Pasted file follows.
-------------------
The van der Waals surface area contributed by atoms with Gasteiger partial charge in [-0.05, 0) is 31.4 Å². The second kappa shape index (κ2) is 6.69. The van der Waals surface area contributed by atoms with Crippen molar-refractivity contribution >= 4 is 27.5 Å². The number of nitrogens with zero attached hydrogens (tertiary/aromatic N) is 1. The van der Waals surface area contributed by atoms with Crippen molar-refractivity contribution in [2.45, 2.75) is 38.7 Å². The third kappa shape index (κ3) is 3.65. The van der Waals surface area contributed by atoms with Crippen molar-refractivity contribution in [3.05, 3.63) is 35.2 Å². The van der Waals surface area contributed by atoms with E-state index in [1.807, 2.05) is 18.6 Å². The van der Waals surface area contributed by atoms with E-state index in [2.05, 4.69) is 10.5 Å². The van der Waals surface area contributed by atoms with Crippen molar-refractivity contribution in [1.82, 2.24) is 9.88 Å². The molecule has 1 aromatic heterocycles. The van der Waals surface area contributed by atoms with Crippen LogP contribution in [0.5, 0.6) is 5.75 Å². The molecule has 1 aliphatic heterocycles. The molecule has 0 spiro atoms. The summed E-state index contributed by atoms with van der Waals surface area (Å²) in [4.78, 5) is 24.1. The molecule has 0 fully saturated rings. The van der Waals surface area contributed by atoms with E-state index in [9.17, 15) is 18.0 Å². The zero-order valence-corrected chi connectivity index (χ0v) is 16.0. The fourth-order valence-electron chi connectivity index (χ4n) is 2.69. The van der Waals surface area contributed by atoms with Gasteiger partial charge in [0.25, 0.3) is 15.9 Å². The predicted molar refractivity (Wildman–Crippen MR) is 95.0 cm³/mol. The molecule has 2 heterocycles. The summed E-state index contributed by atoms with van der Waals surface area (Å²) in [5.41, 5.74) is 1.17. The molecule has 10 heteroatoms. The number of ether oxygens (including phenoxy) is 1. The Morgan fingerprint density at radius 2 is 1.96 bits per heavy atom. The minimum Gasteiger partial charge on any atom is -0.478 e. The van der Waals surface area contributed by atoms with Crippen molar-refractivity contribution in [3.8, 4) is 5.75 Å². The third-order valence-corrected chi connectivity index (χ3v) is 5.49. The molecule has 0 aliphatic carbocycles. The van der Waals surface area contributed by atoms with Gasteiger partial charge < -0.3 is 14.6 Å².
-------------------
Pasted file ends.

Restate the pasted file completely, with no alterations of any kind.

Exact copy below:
The van der Waals surface area contributed by atoms with Gasteiger partial charge in [-0.05, 0) is 31.4 Å². The second kappa shape index (κ2) is 6.69. The van der Waals surface area contributed by atoms with Crippen molar-refractivity contribution >= 4 is 27.5 Å². The number of nitrogens with zero attached hydrogens (tertiary/aromatic N) is 1. The van der Waals surface area contributed by atoms with Crippen molar-refractivity contribution in [2.45, 2.75) is 38.7 Å². The third kappa shape index (κ3) is 3.65. The van der Waals surface area contributed by atoms with Crippen molar-refractivity contribution in [3.05, 3.63) is 35.2 Å². The van der Waals surface area contributed by atoms with E-state index in [1.807, 2.05) is 18.6 Å². The van der Waals surface area contributed by atoms with E-state index in [2.05, 4.69) is 10.5 Å². The van der Waals surface area contributed by atoms with Crippen molar-refractivity contribution in [1.82, 2.24) is 9.88 Å². The molecule has 1 aromatic heterocycles. The van der Waals surface area contributed by atoms with Crippen LogP contribution in [0.5, 0.6) is 5.75 Å². The molecule has 1 aliphatic heterocycles. The molecule has 0 spiro atoms. The summed E-state index contributed by atoms with van der Waals surface area (Å²) in [4.78, 5) is 24.1. The molecule has 0 fully saturated rings. The van der Waals surface area contributed by atoms with E-state index in [9.17, 15) is 18.0 Å². The zero-order valence-corrected chi connectivity index (χ0v) is 16.0. The fourth-order valence-electron chi connectivity index (χ4n) is 2.69. The van der Waals surface area contributed by atoms with Gasteiger partial charge in [0.25, 0.3) is 15.9 Å². The predicted molar refractivity (Wildman–Crippen MR) is 95.0 cm³/mol. The molecule has 2 heterocycles. The summed E-state index contributed by atoms with van der Waals surface area (Å²) in [5.41, 5.74) is 1.17. The molecule has 10 heteroatoms. The number of ether oxygens (including phenoxy) is 1. The Morgan fingerprint density at radius 2 is 1.96 bits per heavy atom. The minimum Gasteiger partial charge on any atom is -0.478 e. The van der Waals surface area contributed by atoms with Crippen molar-refractivity contribution in [3.8, 4) is 5.75 Å². The third-order valence-corrected chi connectivity index (χ3v) is 5.49. The molecule has 0 aliphatic carbocycles. The van der Waals surface area contributed by atoms with Gasteiger partial charge < -0.3 is 14.6 Å².